We have also incorporated our one-click interface which makes operation simple, error-free and fun, resulting in greater productivity for the customer. We are complementing this instrument launch with the introduction of a disposable reference substance. We refer to it as the SmartCal, that can be used to document the performance of the instrument in a simple 10-minute test. This is by far the fastest and easiest quality control test on the market today and provides a nice consumable stream for this instrument. We believe we are setting a new global standard for moisture determination with this introduction.

This is just one example of numerous product launches currently underway. In addition to Spinnaker marketing and new product launches, we're also focused on margin improvements. As a reminder our principal levers for margin growth are pricing, supply chain optimization, low-cost country manufacturing and productivity programs centered on Kaizen or Lean initiatives. Today, let me highlight some productivity initiatives that are underway in Asia.

In China, with the Blue Ocean implementation substantially behind us, we have a continued focus on growth but also renewed attention to productivity gains. The goal is to more than offset inflationary pressure to drive margin improvements. Early in the first quarter, we kicked off a new Lean program with a particular focus to reduce the overall cycle time. That is, we're looking at the entire process from supplier to customer, and have set an ambitious goal to reduce cycle time by 25%. Kaizen is a key tool of the program as we review business processes, such as order entry, service dispatching and others.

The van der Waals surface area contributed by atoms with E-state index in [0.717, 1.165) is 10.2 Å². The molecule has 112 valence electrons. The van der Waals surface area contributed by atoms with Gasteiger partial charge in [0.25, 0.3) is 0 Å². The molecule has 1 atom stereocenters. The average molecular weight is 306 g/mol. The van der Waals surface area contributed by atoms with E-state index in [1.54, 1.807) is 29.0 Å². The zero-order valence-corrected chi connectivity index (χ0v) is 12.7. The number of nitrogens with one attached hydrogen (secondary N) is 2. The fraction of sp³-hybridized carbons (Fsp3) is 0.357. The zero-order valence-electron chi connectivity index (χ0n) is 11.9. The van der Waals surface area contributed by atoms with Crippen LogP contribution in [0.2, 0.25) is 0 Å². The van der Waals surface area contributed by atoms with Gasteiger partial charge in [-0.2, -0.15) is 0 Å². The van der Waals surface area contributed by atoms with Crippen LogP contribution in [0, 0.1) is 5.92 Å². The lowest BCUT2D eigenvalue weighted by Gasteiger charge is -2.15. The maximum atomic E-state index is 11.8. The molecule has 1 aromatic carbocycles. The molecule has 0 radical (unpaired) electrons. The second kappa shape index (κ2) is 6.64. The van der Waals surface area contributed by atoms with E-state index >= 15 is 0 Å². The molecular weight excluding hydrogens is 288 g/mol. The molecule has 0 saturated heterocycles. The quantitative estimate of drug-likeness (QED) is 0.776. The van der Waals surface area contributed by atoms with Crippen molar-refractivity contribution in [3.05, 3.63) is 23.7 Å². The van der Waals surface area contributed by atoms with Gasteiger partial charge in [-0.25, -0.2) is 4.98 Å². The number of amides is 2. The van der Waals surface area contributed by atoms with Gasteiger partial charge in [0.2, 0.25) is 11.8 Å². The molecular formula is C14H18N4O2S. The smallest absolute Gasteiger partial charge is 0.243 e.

We expect to not only achieve improved cycle times at quality levels but to realize incremental sales growth and higher level of customer satisfaction. Those of you that are familiar with Kaizen methodology know that the fundamental component of it is enhancing employee satisfaction. While turnover in China is higher than in our western countries, compared to other companies in the region, we do quite well. Kaizen events will help us maintain the high level of employee commitment and engagement than we currently have.